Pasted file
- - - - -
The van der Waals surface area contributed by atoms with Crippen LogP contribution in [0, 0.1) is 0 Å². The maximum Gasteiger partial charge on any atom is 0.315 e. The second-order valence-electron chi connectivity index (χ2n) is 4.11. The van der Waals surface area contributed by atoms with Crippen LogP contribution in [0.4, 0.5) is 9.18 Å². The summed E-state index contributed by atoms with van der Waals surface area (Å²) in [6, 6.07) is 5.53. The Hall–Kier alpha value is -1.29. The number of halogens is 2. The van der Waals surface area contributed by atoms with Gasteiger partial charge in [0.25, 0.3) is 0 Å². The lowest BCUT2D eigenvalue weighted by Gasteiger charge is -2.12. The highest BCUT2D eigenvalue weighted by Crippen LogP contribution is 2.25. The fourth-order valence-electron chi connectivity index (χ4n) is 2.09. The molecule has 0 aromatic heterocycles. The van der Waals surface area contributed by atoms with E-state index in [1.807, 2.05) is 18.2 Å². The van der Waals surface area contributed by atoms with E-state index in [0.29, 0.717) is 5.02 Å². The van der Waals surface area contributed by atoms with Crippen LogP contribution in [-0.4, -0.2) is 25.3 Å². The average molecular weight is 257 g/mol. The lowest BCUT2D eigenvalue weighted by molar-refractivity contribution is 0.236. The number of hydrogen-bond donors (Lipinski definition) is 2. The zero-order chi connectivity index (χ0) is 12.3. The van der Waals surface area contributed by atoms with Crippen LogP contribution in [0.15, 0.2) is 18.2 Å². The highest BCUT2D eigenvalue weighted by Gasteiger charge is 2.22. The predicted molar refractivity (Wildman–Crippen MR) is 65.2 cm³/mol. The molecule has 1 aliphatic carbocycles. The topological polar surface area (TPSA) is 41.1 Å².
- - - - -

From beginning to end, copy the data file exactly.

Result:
The van der Waals surface area contributed by atoms with Crippen LogP contribution in [0, 0.1) is 0 Å². The maximum Gasteiger partial charge on any atom is 0.315 e. The second-order valence-electron chi connectivity index (χ2n) is 4.11. The van der Waals surface area contributed by atoms with Crippen LogP contribution in [0.4, 0.5) is 9.18 Å². The summed E-state index contributed by atoms with van der Waals surface area (Å²) in [6, 6.07) is 5.53. The Hall–Kier alpha value is -1.29. The number of halogens is 2. The van der Waals surface area contributed by atoms with Gasteiger partial charge in [0.25, 0.3) is 0 Å². The lowest BCUT2D eigenvalue weighted by Gasteiger charge is -2.12. The highest BCUT2D eigenvalue weighted by Crippen LogP contribution is 2.25. The fourth-order valence-electron chi connectivity index (χ4n) is 2.09. The molecule has 0 aromatic heterocycles. The van der Waals surface area contributed by atoms with E-state index in [1.807, 2.05) is 18.2 Å². The van der Waals surface area contributed by atoms with E-state index in [0.29, 0.717) is 5.02 Å². The van der Waals surface area contributed by atoms with Crippen LogP contribution in [-0.4, -0.2) is 25.3 Å². The average molecular weight is 257 g/mol. The lowest BCUT2D eigenvalue weighted by molar-refractivity contribution is 0.236. The number of hydrogen-bond donors (Lipinski definition) is 2. The zero-order chi connectivity index (χ0) is 12.3. The van der Waals surface area contributed by atoms with Crippen LogP contribution in [0.15, 0.2) is 18.2 Å². The highest BCUT2D eigenvalue weighted by Gasteiger charge is 2.22. The predicted molar refractivity (Wildman–Crippen MR) is 65.2 cm³/mol. The molecule has 1 aliphatic carbocycles. The topological polar surface area (TPSA) is 41.1 Å².